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A Tutsi's Hope
Approximately 90 percent of the people in Rwanda, Burundi, and Zaire claim to be baptized Christians. In the 1930s, in fact, the three countries experienced what is called the "East African Revival." A critical question, therefore, emerges: How can genocide and endless bloodshed take place among those who claim to be baptized Christians?
Remember, the house built on the rock stood even in the face of great storms. However, the house built on the sand fell when the wind and the rain came. When the wind of politics and the rain of tribalism came to this part of Africa, many people with weak foundations collapsed. Either they participated in violence, or they remained silent in the face of injustice.
Some Christians stood against the violence, and they were martyred for their strong stand of faith. Israel Havugimana, a representative of African Enterprise, was one such person. His identity was first of all that of a Christian—not a Hutu—one who stood for the gospel of love and truth. For his convictions he lost his life, along with his children and one of his parents.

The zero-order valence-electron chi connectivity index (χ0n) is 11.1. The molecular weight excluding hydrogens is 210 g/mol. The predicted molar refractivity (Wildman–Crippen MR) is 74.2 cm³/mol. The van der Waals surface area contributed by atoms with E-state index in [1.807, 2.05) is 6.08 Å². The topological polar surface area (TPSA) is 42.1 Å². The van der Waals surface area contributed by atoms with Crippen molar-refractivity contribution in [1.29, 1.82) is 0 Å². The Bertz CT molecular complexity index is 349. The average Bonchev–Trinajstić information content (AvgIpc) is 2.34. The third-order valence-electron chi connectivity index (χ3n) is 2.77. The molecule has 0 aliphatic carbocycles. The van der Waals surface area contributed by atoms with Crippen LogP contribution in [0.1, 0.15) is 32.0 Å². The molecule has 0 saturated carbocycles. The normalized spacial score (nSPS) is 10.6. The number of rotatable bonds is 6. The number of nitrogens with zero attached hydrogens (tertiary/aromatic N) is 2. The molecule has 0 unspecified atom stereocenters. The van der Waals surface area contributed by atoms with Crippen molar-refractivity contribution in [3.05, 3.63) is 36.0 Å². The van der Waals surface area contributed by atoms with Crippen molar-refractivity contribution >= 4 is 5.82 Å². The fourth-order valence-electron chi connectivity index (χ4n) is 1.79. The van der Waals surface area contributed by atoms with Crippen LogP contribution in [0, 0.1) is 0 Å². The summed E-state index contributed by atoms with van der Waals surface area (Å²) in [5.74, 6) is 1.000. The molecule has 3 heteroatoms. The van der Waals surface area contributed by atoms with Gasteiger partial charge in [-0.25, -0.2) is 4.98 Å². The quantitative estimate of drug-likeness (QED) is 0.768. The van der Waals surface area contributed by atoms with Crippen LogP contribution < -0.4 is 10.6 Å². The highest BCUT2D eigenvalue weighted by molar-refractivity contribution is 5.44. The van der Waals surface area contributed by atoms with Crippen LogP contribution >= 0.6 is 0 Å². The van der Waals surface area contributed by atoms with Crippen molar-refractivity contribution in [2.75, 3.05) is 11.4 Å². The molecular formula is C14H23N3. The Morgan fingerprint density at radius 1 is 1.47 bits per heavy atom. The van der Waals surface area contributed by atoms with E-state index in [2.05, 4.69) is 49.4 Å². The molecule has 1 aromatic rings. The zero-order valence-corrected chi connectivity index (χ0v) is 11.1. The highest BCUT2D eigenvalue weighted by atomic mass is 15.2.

Two kinds of genocide It is my belief that there was not one, but two genocides—a physical genocide and a spiritual genocide. Spiritual genocide refers to the presence of sin and hatred in people's hearts. For example, when a Roman Catholic cardinal attended a meeting of Rwandan church leaders, he asked: "Is the blood of tribalism more important than the water of baptism?" One of the church leaders answered, "Yes." When this type of sinful world-view is present in the hearts of people, it leads in its worst case to the tragic physical genocide witnessed in Rwanda. One church leader, the Reverend Frederick Robertson, summed it up well: "We do not ...1